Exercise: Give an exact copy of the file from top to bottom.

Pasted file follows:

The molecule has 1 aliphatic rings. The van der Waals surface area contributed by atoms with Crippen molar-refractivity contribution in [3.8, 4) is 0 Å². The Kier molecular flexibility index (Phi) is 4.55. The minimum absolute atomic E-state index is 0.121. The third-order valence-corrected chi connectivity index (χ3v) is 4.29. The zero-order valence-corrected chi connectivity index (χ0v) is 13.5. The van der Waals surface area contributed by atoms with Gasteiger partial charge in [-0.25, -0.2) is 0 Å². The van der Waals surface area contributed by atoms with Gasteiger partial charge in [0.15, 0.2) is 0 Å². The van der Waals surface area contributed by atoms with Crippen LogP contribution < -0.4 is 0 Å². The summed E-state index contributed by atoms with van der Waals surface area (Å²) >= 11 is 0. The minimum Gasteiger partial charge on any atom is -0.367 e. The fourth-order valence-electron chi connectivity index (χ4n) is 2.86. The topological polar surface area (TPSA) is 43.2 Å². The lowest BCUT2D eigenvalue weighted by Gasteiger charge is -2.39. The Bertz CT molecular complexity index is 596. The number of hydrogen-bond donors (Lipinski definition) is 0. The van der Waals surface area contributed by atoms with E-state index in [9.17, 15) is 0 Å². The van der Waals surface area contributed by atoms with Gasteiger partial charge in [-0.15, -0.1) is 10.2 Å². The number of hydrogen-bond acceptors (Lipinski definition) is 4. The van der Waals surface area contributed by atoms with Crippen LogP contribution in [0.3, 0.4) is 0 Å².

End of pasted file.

The molecule has 1 aliphatic rings. The van der Waals surface area contributed by atoms with Crippen molar-refractivity contribution in [3.8, 4) is 0 Å². The Kier molecular flexibility index (Phi) is 4.55. The minimum absolute atomic E-state index is 0.121. The third-order valence-corrected chi connectivity index (χ3v) is 4.29. The zero-order valence-corrected chi connectivity index (χ0v) is 13.5. The van der Waals surface area contributed by atoms with Gasteiger partial charge in [-0.25, -0.2) is 0 Å². The van der Waals surface area contributed by atoms with Gasteiger partial charge in [0.15, 0.2) is 0 Å². The van der Waals surface area contributed by atoms with Crippen LogP contribution < -0.4 is 0 Å². The summed E-state index contributed by atoms with van der Waals surface area (Å²) >= 11 is 0. The minimum Gasteiger partial charge on any atom is -0.367 e. The fourth-order valence-electron chi connectivity index (χ4n) is 2.86. The topological polar surface area (TPSA) is 43.2 Å². The lowest BCUT2D eigenvalue weighted by Gasteiger charge is -2.39. The Bertz CT molecular complexity index is 596. The number of hydrogen-bond donors (Lipinski definition) is 0. The van der Waals surface area contributed by atoms with E-state index in [9.17, 15) is 0 Å². The van der Waals surface area contributed by atoms with Gasteiger partial charge in [-0.15, -0.1) is 10.2 Å². The number of hydrogen-bond acceptors (Lipinski definition) is 4. The van der Waals surface area contributed by atoms with Crippen LogP contribution in [0.3, 0.4) is 0 Å².